2.50
Hdl Handle:
http://hdl.handle.net/10755/163763
Category:
Abstract
Type:
Presentation
Title:
Initial Development Of The Alzheimer's Disease Behavior Scale (ADBS)
Author(s):
Comshaw, Richard
Author Details:
Richard Comshaw, University of Connecticut, School of Nursing, Storrs, Connecticut, USA, email: richard.comshaw@uconn.edu
Abstract:
Research question(s) or specific aim(s): (1) What is the evidence to support content validity of the ADBS? (2) What is the internal consistency and two-week stability of the ADBS in persons with mild and moderate Alzheimer's Disease? (3) What is the concurrent validity of the ADBS in mild and moderate Alzheimer's Disease when compared to the MMSE? (4) Is there a difference in ADBS total scores in persons with mild and moderate Alzheimer's Disease and those who are diagnosed with depression, vascular dementia and normal controls? (5) What is the sensitivity and specificity of the ADBS in mild and moderate Alzheimer's Disease? (6) What are the positive and negative predictive values of the ADBS? (7) What is the interrater agreement of the informants and family members? Framework: Modeling and Role Modeling A Theory and Paradigm for Nursing (Erickson, Tomlin & Swain, 1983). Methods: The ADBS was developed as a 74-item, 5-point response scale instrument. Content validity was assured via panel of expert judges. The instrument was then administered concurrently with the Mini-Mental State Examination (MMSE), using family members and nursing aides in a nursing home as informants. Nursing home residents were assigned to one of five groups: mild Alzheimer's Disease, moderate Alzheimer's Disease, vascular dementia, depressed and normal control. Two week retest reliability was conducted for stability analysis. Results: Item analysis was conducted to assess adequacy of the ADBS. Cronbach's alpha was calculated on each dimension and the scale as a whole, as well as two-week stability. Concurrent validity was determined by calculating the correlation between the ADBS and MMSE scores. Differences between ADBS total scores in the five groups were assessed by ANOVA. Receiver operating characteristics for positive and negative predictive validity were used to assess ADBS sensitivity and specificity. Implications for nursing practice and knowledge development in nursing: Currently, there is no systematic means of assessment of the daily function of Alzheimer's Disease patients. The ADBS could be used for early case finding and appropriate counseling, needs assessment, nursing care planning to maximize strengths and compensate for weaknesses, and evaluation of the effectiveness of interventions and medication regimes. It may be used across multiple nursing settings, from outpatient to acute and long term care. Additionally, it may be used to assess individual changes in transitions from community to institutional living, and provides a means for families and caregivers to objectively identify evolving needs of the Alzheimer's Disease patient.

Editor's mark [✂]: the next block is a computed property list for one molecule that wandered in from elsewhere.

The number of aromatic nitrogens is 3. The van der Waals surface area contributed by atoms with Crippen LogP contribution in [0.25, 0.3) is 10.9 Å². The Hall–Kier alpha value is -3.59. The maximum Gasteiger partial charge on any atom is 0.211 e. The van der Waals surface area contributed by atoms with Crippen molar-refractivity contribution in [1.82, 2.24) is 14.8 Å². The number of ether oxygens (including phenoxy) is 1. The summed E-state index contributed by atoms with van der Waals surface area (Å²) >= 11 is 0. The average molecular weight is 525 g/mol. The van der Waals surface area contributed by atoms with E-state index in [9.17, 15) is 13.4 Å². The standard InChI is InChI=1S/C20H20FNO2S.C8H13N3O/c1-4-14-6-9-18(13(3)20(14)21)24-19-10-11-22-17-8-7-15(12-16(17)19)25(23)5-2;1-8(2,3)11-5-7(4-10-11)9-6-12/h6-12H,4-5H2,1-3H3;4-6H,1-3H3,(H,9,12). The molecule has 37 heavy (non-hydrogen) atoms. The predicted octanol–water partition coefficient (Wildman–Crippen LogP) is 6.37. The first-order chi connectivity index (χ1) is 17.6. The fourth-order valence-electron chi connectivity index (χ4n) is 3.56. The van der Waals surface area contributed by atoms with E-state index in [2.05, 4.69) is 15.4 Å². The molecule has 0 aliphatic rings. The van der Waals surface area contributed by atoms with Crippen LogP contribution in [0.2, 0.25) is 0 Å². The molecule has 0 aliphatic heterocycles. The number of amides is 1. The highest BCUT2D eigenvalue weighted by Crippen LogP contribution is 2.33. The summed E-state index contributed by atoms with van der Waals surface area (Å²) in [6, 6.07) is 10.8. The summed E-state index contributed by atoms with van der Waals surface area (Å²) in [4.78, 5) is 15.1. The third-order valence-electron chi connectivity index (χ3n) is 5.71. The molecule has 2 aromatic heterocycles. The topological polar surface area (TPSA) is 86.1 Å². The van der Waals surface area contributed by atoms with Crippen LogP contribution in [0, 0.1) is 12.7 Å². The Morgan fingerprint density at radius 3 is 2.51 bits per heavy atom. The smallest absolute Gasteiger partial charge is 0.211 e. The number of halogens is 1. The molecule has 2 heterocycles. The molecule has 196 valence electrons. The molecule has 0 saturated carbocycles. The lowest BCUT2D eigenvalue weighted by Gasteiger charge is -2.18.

Repository Posting Date:
27-Oct-2011
Date of Publication:
27-Oct-2011
Conference Date:
2001
Conference Name:
ENRS 13th Annual Scientific Sessions
Conference Host:
Eastern Nursing Research Society
Conference Location:
Atlantic City, New Jersey, USA
Note:
This is an abstract-only submission. If the author has submitted a full-text item based on this abstract, you may find it by browsing the Virginia Henderson Global Nursing e-Repository by author. If author contact information is available in this abstract, please feel free to contact him or her with your queries regarding this submission. Alternatively, please contact the conference host, journal, or publisher (according to the circumstance) for further details regarding this item. If a citation is listed in this record, the item has been published and is available via open-access avenues or a journal/database subscription. Contact your library for assistance in obtaining the as-published article.

Full metadata record

DC FieldValue Language
dc.type.categoryAbstracten_US
dc.typePresentationen_GB